Warning Ready For Windsor Vote

Voting on the Windsor Town and School Warnings will be by Australian ballot on Tuesday, March 4, from 9 a.m. to 7 p.m. at the Windsor Municipal Building. It follows an informational meeting to be held Monday, March 3 at 7 p.m. at the Windsor High School auditorium.

Windsor — A contested Selectboard race and town and school budgets are the main decisions voters will make at this year’s Town Meeting vote on March 4.

The proposed school budget of $9.4 million represents an increase of $283,000, or 3 percent, from the current year’s. It is the only appropriation request on the school warning.

If approved as recommended, the new budget would raise the homestead education tax rate nearly 7 cents to almost $1.46 per $100 of valuation.

That translates to an additional $133 in annual school taxes for a property assessed at $200,000.

School Board Chairwoman Amy McMullen, who is running uncontested for another term, said the board, unlike last year, made no staff reductions in the budget.

“We had enough of those last year. That was painful,” McMullen said referring to the 12 positions that were eliminated.

McMullen said the increase in spending for the fiscal year beginning July 1, 2014, is spread across the budget and includes wage and benefits for teachers and an increase in teaching time for some classes including science at the high school and theater.

“The rest is just a lot of bits and pieces,” McMullen said about the increase.

“It is definitely a budget that deserves the support of the voters,” she said. “All the teachers and administrators looked carefully at the spending. There is no fluff in this budget. We believe we are at the right size for what we need.”

Also part of the increase is Windsor’s share of the supervisory union budget which includes West Windsor and Weathersfield. Windsor’s assessment went up $83,000, said Ed Connors, chief financial officers of the supervisory union, adding that much of that was for special education.

Incumbents Sherrie Greeley and Randall Rupp are also unopposed for their School Board seats.

The town is proposing an operating budget of almost $4.3 million, which is up just $37,000 or less than 1 percent from this year’s operating figure. The overall budget is down $274,000 because there is no capital spending for next year. Last year, $310,000 was approved for capital projects.

Town officials continue to work through the process with the Federal Emergency Management Agency to fund repairs to Brook Road, which was washed out by Tropical Storm Irene in 2011.

Town Manager Tom Marsh said he believes the town will receive enough money to fix damage at the eastern end of Brook Road from Estey Lane to Route 44 and have some remaining money for other capital projects as is permitted under FEMA regulations.

Marsh added there seems to be no interest in fixing the western portion of Brook Road that was washed out in the storm.

“We should have enough money from FEMA to fund capital projects (next year) without affecting the tax rate,” Marsh said.

If voters approve the budget along with 11 special appropriations totaling $124,000 — the same as last year — the town tax rate is estimated to increase about 4 cents, or 3.4, percent to $1.20 per $100 of assessed valuation. The increase would add $80 in town taxes to a home assessed at $200,000.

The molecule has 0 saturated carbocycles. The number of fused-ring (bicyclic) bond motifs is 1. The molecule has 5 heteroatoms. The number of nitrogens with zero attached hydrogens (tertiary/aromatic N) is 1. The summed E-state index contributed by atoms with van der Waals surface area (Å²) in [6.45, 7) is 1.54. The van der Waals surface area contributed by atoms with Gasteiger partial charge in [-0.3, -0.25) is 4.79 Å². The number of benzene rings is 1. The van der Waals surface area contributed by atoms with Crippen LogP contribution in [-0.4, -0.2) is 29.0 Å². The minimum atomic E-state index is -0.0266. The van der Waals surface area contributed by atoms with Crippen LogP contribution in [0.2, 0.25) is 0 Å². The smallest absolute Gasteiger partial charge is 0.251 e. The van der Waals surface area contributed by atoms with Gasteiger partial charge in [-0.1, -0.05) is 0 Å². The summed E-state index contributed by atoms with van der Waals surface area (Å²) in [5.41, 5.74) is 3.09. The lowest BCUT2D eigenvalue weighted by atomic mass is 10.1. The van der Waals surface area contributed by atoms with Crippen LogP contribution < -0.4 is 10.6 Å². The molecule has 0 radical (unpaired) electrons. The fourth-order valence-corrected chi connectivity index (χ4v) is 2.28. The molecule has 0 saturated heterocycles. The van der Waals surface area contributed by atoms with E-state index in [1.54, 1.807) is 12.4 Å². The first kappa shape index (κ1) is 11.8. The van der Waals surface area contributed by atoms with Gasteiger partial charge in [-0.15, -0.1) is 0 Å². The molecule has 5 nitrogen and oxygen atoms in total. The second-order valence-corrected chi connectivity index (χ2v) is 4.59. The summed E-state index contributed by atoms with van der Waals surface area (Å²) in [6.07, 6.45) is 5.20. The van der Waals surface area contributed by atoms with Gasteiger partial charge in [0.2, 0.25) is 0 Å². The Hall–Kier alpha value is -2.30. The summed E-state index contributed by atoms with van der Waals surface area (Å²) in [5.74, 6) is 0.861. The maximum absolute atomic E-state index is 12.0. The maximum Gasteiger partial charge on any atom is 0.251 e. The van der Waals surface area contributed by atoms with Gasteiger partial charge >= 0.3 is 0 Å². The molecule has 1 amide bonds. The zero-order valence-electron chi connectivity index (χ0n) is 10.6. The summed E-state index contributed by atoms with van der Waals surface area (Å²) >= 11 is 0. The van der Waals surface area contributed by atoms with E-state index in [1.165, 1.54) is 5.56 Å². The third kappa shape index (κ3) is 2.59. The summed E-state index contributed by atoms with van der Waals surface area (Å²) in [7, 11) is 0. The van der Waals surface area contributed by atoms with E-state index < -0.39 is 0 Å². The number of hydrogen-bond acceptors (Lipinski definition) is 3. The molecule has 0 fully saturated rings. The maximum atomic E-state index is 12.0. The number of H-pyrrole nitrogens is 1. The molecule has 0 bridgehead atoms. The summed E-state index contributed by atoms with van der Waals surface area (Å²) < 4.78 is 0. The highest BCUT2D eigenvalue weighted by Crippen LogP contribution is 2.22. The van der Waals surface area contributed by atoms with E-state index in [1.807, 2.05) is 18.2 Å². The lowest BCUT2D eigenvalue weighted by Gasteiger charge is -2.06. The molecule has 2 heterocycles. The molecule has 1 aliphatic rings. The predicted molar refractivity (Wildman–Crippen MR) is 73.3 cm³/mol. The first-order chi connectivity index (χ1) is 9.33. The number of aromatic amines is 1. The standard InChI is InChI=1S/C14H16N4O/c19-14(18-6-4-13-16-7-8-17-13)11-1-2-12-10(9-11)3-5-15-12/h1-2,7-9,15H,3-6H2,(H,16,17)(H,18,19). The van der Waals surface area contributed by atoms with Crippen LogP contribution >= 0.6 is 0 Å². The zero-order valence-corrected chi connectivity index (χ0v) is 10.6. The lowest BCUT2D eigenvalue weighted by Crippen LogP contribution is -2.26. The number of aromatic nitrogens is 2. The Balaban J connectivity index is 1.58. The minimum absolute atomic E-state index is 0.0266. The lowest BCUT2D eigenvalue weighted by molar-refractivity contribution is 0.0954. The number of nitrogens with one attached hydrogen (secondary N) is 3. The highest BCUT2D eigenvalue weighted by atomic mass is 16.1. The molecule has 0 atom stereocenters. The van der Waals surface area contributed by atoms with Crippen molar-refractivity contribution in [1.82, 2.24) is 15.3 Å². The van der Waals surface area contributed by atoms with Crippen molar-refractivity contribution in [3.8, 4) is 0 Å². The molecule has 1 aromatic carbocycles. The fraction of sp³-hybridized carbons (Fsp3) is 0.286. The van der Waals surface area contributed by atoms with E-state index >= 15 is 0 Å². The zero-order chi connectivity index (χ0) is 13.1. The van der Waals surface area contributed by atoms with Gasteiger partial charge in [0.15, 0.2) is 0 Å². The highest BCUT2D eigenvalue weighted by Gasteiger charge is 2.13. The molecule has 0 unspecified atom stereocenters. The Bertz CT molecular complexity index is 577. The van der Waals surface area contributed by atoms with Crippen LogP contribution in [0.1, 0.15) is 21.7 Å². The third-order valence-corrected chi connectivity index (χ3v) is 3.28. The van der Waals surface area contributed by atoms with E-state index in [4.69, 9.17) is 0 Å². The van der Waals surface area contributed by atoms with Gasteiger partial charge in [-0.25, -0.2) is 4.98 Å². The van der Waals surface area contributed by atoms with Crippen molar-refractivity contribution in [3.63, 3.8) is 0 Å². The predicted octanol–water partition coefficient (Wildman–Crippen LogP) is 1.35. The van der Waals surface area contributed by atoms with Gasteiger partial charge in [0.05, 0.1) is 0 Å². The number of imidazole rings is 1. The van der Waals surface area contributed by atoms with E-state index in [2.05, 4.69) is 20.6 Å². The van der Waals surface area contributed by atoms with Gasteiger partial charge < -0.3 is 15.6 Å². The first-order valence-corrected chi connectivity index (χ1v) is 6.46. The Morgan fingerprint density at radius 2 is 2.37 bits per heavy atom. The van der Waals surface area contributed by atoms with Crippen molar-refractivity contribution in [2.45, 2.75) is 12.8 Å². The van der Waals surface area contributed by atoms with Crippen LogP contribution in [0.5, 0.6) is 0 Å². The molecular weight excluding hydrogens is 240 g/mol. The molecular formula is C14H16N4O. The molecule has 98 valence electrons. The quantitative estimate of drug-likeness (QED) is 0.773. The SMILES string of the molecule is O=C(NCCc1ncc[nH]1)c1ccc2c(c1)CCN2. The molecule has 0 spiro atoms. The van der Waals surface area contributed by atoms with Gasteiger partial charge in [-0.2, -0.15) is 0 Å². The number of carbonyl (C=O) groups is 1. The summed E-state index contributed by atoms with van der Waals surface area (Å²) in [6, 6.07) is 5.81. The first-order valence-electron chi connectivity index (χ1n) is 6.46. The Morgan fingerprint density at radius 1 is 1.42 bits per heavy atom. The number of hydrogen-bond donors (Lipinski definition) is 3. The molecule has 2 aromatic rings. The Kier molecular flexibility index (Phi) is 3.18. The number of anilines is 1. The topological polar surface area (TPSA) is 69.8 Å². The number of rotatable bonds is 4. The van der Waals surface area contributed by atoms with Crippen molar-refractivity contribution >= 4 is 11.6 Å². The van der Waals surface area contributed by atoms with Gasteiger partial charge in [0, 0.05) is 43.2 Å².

Among the special appropriations are $68,500 for the library, about $17,000 for Visiting Nurse Association and Hospice of Vermont and New Hampshire and $12,500 for Historic Homes of Runnemede.

Marsh said a decrease in nontax revenues, including grants and the ambulance department, are partially to blame for the tax increase but officials held the increase down by not adding capital funding.

Also on the warning is an article seeking $3 million in bond authorization for road, sidewalk and drainage work.

Marsh explained this is not a $3 million bond request but rather it would give the town the authority to draw against the fund incrementally over a period of five to 10 years, similar to a line of credit.

“We can pull against that authority and prioritize each year,” Marsh explained. “This will allow us to catch up (on infrastructure repairs).”

In the only contested race, former Selectboard member Justin Ciccarelli, Thomas Dunn and Michael McNaughton are running for the three-year seat now held by John Tansey, who is not seeking re-election.

Ciccarelli, 39, works at Dartmouth College in safety and security. He was on the board from 2007 until last fall when he moved out of town for a short while.

“I enjoy it,” Ciccarelli said about being on the board. “I think we have done some good things and Windsor is in a different place than it was in 2007.

“We have a great town manager who is proactive and can run the town so the board does not need to micromanage.”

Ciccarelli said there are big decisions ahead on the dam at Kennedy Pond and Brook Road and he wants to be part of the discussion.

“I think I can contribute in a positive way,” he said.

McNaughton, 24, is an information technology specialist at Mascoma Bank.

“I decided to run because I have been here all my life and I see a lot of people moving out of town,” McNaughton said. “I think we are on an upswing and it is my time to get involved.”

McNaughton said fiscal responsibility and maintaining the town infrastructure and priorities for him.

Dunn, 50, works at the Windsor Station restaurant.

“Basically I am running so I can get more information to the people,” said Dunn, who used to have a show on Windsor On Air that talked about businesses and events in town. “I don’t have one particular issue. I just want to make the best decisions for the town and look out for the interest of all Windsor residents.”

Jeff White is running unopposed for his three-year Selectboard seat.

Patrick O’Grady can be reached at pogclmt@gmail.com.